Julia Wedman lives in Toronto’s Bloordale Village, in the beautiful main floor apartment of a house owned by her dear friends Sue and Jubal and their adorable two-year-old son Oskar, who live upstairs. She enjoys spending time with her beloved family and friends, teaching, travelling, going to beaches, gardens and museums, learning about art and history, summer backyard parties that include dear friends eating at a long table filled with delicious food, and days that start out horribly but take unexpectedly wonderful turns.
Violinist Julia Wedman first caught the attention of Southern Ontario audiences in a 1998 concert with the innovative I FURIOSI Baroque Ensemble. A core member of that ensemble from 1999 to this day, she joined the Tafelmusik Baroque Orchestra in 2005. Wedman is regularly featured as a soloist in Tafelmusik’s home concerts as well as their North American and international tours, and she contributes her skills and creative thinking as an occasional leader and collaborator in the development of new programming. Wedman is also a member of the Eybler Quartet, a period-instrument ensemble that plays well-known but also often relatively unknown classical repertoire. Increasingly busy performing outside of Canada, Wedman is also a sought-after teacher and coach in Canada and abroad.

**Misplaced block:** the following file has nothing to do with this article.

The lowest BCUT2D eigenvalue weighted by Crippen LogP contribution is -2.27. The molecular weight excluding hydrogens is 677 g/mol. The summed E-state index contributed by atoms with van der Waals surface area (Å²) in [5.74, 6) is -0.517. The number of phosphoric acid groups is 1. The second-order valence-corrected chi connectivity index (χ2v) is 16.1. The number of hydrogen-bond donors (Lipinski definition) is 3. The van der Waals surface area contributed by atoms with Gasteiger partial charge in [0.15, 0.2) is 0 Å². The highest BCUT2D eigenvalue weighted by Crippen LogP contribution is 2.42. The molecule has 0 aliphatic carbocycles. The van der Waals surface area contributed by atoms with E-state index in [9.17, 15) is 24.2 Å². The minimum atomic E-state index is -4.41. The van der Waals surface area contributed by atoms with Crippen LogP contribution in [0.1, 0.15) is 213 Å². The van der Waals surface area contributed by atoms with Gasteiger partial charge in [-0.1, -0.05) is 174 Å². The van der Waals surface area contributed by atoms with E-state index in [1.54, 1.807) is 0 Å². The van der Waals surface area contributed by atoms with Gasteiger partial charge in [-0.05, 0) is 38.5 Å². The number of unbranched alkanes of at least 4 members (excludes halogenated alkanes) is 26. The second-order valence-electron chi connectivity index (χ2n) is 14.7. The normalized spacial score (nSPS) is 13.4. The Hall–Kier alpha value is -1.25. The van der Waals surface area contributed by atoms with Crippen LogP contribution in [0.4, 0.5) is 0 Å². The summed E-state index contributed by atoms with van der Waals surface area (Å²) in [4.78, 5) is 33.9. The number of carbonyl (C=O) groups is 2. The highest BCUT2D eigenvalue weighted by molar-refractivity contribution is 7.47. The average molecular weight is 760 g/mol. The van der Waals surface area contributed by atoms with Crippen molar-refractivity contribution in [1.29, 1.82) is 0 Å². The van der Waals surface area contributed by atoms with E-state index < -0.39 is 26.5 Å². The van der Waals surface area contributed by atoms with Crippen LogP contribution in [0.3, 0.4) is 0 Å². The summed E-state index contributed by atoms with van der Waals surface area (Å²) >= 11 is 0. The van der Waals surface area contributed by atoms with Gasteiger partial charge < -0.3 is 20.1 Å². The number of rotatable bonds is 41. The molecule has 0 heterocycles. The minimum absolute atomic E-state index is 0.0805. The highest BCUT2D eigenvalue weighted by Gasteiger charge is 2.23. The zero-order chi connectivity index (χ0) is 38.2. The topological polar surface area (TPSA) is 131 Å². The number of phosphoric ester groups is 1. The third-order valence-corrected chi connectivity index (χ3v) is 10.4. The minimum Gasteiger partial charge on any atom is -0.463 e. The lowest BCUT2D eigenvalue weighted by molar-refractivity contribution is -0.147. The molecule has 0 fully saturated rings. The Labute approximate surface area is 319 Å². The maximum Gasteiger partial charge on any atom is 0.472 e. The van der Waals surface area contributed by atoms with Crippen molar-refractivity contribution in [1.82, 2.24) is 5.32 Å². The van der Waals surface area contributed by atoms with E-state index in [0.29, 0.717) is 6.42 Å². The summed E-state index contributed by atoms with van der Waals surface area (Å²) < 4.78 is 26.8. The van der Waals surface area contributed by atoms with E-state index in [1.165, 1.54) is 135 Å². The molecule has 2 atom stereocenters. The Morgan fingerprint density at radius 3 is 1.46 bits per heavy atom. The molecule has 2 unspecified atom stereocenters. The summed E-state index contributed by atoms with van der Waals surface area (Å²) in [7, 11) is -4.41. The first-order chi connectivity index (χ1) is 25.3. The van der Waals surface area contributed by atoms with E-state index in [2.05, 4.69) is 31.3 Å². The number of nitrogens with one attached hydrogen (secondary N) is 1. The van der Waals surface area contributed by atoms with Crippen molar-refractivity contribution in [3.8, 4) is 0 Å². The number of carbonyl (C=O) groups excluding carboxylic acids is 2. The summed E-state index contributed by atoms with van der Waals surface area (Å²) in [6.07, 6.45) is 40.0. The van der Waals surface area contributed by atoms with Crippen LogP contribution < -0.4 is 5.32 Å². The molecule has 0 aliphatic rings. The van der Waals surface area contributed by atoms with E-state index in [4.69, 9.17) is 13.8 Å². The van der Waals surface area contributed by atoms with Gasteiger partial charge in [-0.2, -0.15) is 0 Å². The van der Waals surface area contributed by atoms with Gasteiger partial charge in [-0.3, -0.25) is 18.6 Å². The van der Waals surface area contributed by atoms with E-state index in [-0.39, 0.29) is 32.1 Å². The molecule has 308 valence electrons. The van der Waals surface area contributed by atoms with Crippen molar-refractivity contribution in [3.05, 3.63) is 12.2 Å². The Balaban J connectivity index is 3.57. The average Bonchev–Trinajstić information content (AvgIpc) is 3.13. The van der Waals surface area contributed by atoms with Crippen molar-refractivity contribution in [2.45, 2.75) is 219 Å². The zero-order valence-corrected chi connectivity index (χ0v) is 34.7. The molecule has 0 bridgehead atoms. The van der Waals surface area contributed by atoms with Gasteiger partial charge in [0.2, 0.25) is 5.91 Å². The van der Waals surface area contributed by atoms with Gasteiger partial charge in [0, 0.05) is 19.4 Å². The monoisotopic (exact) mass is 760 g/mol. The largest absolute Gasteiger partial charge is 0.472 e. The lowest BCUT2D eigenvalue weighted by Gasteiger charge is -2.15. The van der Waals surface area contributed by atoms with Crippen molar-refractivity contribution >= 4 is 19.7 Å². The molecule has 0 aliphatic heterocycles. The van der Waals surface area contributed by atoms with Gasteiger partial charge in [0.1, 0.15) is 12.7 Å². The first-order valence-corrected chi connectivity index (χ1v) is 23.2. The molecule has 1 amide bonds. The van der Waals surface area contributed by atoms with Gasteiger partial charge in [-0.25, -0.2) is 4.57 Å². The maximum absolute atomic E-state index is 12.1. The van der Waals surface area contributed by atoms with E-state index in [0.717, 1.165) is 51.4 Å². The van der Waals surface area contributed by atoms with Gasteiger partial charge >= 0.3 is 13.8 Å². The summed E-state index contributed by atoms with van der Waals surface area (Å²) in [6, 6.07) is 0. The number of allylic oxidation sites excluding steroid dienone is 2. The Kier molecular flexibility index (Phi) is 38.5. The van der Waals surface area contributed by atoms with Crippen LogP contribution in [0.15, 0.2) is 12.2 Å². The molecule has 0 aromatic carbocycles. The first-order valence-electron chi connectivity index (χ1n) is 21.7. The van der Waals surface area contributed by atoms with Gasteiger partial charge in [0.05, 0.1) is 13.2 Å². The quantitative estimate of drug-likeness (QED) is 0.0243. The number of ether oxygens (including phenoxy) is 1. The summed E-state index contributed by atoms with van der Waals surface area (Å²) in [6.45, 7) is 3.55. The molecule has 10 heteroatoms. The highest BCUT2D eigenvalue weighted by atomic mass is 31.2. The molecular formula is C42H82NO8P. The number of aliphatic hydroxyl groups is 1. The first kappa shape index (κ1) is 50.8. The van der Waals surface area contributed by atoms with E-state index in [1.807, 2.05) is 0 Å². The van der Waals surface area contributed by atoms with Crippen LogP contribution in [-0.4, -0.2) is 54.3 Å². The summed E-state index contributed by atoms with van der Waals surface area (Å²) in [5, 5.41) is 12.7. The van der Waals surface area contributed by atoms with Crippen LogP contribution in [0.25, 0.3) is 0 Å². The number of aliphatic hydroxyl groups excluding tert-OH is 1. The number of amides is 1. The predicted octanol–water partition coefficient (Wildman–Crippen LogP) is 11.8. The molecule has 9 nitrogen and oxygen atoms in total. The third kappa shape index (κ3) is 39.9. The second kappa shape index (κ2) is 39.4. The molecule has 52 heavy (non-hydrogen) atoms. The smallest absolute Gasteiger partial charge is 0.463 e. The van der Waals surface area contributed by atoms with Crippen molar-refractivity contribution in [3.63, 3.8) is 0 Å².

Born in Prince George, BC, Wedman and her family moved to Saskatoon when she was six. After high school, a former violin teacher helped Wedman move to London, Ontario, where she enrolled at Western University, followed by studies at Indiana University and the University of Toronto.